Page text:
Last year, organisers had to scramble to get a scaled- down BVI Spring Regatta and Sailing Festival up and running after Hurricane Irma devastated the territory in September 2017.
This year they’re back to full steam, with attendance expected to rise above pre-Irma levels.
“We’re up 20-plus boats from last year,” said Regatta Chairman Bob Phillips.
As of yesterday, 90 were signed up — two more than took part in the final pre-Irma BVISR — and that number is likely to rise this week.
Even United States news giant CNN noticed, publishing a lengthy report this week about how yachting and events like the BVISR have helped bring back hurricane-devastated economies here and around the region.
Ms. Petz told the outlet that she didn’t even know if there would be a regatta after the hurricane.
“It was really significant, at least to me to say, ‘You know what? We will go on,’” Mr. Petz told CNN. “The sailing industry has a foundation here that even a Category Five hurricane can’t destroy completely.”
Mr. Phillips explained most attendees are here for at least five days, and in that time they book villas, rent cars, eat at restaurants, buy drinks and tour the territory.
“This brings in millions of dollars directly to the pockets of locals each year,” he said, adding, “It is the only sports tourism product working in the BVI and has been all along.”
Round Tortola Race
With partial cloud coverage and a steady 19-21-knot wind, Mother Nature set the stage for a great day of racing on Tuesday — an improvement from last year, when sailors struggled to compete in very light wind.
Four classes took to the water: eight multi-hulls, 22 bareboats, 11 cruising and Hanse, and 16 racing boats. Seven registered Hanse boats earned their own racing division this year.
Ninety boats are already signed up for the weekend, with more expected to register.
“What’s exciting about this year is the support from the marine community,” Mr. Phillips said.
He attributes a lot of this participation to successful marketing and campaigning. With its own website and social media accounts, the BVISR keeps the world updated on the event year-round.
This is the 48th Spring Regatta in what Mr. Phillips called “sailing’s mecca.” There were many returning faces and also many newcomers for the races.
Besides the VI, this year’s fleet includes sailors from the US, Germany, USVI, the Netherlands, the United Kingdom, Puerto Rico, Canada, Antigua, Belgium, Barbados, Russia and Poland.
Setting up the regatta to accommodate the influx of visitors has been a work in progress since last year.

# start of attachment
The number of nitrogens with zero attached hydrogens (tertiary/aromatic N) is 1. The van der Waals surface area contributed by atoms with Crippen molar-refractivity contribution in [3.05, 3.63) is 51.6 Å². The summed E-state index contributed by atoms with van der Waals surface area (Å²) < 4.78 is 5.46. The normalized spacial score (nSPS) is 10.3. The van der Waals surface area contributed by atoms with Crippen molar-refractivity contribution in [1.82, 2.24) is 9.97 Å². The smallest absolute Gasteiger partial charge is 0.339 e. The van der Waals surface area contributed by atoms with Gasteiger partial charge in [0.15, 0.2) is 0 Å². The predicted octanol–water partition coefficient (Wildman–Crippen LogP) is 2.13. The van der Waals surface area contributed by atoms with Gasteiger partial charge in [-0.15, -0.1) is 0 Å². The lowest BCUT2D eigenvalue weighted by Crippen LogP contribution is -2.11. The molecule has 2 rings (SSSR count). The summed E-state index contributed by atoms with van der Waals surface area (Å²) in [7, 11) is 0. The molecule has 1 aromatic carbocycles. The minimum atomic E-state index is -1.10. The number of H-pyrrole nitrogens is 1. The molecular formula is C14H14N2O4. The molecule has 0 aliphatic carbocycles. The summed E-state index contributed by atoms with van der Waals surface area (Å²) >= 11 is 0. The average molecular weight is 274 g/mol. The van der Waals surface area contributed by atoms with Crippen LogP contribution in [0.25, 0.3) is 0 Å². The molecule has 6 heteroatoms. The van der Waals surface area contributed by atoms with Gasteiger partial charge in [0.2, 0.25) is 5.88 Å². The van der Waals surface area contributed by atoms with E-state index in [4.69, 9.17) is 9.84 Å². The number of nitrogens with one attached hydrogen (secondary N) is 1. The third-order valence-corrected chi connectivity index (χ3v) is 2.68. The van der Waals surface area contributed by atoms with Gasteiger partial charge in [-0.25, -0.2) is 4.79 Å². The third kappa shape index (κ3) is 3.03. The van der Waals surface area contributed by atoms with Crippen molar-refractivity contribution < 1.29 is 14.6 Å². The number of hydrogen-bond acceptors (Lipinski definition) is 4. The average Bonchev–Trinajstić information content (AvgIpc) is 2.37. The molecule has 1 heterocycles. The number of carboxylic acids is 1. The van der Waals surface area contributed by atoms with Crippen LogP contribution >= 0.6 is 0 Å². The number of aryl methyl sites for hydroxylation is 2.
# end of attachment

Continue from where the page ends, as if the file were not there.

Docks destroyed in the 2017 storms have been rebuilt to accommodate a loyal following and increasing interest in the regatta. The Nanny Cay crew worked hard to get the marina back in running shape after the hurricane, and they continue to make improvements. For their efforts, they were awarded the regatta’s Guy Eldridge True Spirit and Enthusiasm Award in 2017.
“This will be our 18th year hosting the event, and we’re ex- cited to present our brand-spanking-new marina and facilities that make us one of the pre-eminent marinas in the Caribbean,” said Miles Sutherland Pilch, general manager of Nanny Cay.
The Inner Marina at Nanny Cay has more than four docks up and running, and the Outer Marina has 100 slips as well as a fuel dock offering diesel, other gas, ice and water.
The Regatta Village, set up adjacent to the Outer Marina, features a new seaside bar made of recycled materials left behind from Irma.
A new addition to the village this year is the “Eco-Lounge,” an area dedicated to education and leisure.
The lounge is made of recycled plastic and will educate visitors on limiting their environmental impact.
“We’re trying to use what was destroyed in Irma and give them life,” said Ms. Petz, pointing at the bar and stage in the Regatta Village. “We have a whole new seaside bar and we’re inviting people to watch the boats come in.”
As visitors and participants drew into Nanny Cay for the kick-off of the Spring Regatta, staff and some of the more than 175 volunteers for the event reminded guests to recycle where they can.
“We’re giving everyone a bag made of plastic bottles and they’ll return those to us,” Ms. Petz explained. The point of this, she said, was to keep visitors mindful about recycling and waste.